The combination of the steel used and the fire in the silo was to have further devastating consequences when the ship hit the iceberg. RMS Titanic had been designed using a bulkhead safety system. In effect, the ship was divided into sections with steel bulkheads acting as walls that would keep any water that might enter the ship in that one section. This would stop tons of water moving around, thereby keeping the ship stable. In theory, the Titanic should not have sunk as quickly as it did. Had the bulkheads held as they were supposed to, the Carpathian rescue ship would probably have been there in time to rescue all of the passengers and crew.

A suppressed statement from one of the firemen described the bulkhead where the fire had been raging as being buckled. When the water entered the fire-weakened bulkhead gave way and it flowed from one section to others very quickly. This made the ship unstable and hastened its sinking. So sure were the designers that the bulkheads would hold that they decided that it was not necessary to include a lifeboat place for all the passengers. That decision was to prove a death sentence to more than 1,500 passengers and crew – out of a total of 2,224.

Yet, just when you think that things can’t get any worse, Channel 4’s documentary shows that Isnay’s first action after being rescued – no stiff upper lip or thought of going down with his ship here – was to send a message to New York to round up any surviving crew and get them on the first ship back to Britain. This was to avoid any statements which might have exposed the White Star Line’s negligence. The first thought of the bosses was to cover up what happened so as not to lose prestige and profit. In Britain the official inquiry chaired by Lord Mersey heard no testimony from survivors from the lower decks. It completely ignored the valiant efforts of the firemen’s union to expose the details of the fire.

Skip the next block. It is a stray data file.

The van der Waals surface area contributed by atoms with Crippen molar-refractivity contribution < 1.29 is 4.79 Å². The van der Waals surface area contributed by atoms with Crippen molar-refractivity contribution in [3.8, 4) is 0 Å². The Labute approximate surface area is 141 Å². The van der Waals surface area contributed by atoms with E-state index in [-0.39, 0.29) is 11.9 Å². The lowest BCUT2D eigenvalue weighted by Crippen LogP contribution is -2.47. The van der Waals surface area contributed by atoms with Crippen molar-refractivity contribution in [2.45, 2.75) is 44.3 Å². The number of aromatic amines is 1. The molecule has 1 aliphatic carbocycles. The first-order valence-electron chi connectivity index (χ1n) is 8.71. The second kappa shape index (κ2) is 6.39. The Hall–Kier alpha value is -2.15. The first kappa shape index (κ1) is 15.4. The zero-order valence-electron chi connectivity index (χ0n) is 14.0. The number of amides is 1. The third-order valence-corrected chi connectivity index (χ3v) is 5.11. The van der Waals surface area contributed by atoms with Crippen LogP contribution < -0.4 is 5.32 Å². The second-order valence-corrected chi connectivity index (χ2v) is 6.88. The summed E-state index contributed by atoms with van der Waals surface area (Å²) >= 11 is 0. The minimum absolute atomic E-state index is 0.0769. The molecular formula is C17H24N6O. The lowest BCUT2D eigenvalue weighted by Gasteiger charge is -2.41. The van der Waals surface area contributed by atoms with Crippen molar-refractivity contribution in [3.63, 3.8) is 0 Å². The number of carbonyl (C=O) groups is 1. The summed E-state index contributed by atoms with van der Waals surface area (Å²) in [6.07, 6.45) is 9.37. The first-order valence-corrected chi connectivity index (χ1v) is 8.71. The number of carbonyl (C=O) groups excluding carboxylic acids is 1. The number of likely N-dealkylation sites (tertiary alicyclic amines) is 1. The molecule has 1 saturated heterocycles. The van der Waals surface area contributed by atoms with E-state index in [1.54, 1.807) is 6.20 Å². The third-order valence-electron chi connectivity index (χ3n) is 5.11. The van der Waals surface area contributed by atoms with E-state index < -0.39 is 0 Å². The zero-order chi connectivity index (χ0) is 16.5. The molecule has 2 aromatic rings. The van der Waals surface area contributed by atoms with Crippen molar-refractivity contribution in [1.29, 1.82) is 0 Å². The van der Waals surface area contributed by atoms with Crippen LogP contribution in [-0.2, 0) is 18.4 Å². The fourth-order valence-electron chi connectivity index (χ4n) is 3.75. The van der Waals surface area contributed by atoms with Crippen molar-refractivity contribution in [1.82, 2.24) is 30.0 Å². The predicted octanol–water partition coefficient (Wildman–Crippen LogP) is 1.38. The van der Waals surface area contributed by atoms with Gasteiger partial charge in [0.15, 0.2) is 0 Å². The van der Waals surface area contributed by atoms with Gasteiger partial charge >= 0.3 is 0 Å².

The Titanic sank over 100 years ago. However, the battle for health and safety goes on. Unfortunately, the modern day equivalents of Sir Bruce Isnay continue to put people’s lives at risk in order to increase their profits. Southern Rail and its attempts to cut safety guards, the building contractor who stops a rest break to get the job done quicker, the local council that speeds up bin collections are three examples from an almost endless list.

Capitalism is becoming more cutthroat and so the pressure to take penny pinching short cuts which could risk people’s lives becomes ever more likely. Thank goodness we have trade unions to offer some protection. The real answer is the nationalisation of all transport under workers’ control and management. We cannot trust the bosses with something as important as our health and lives.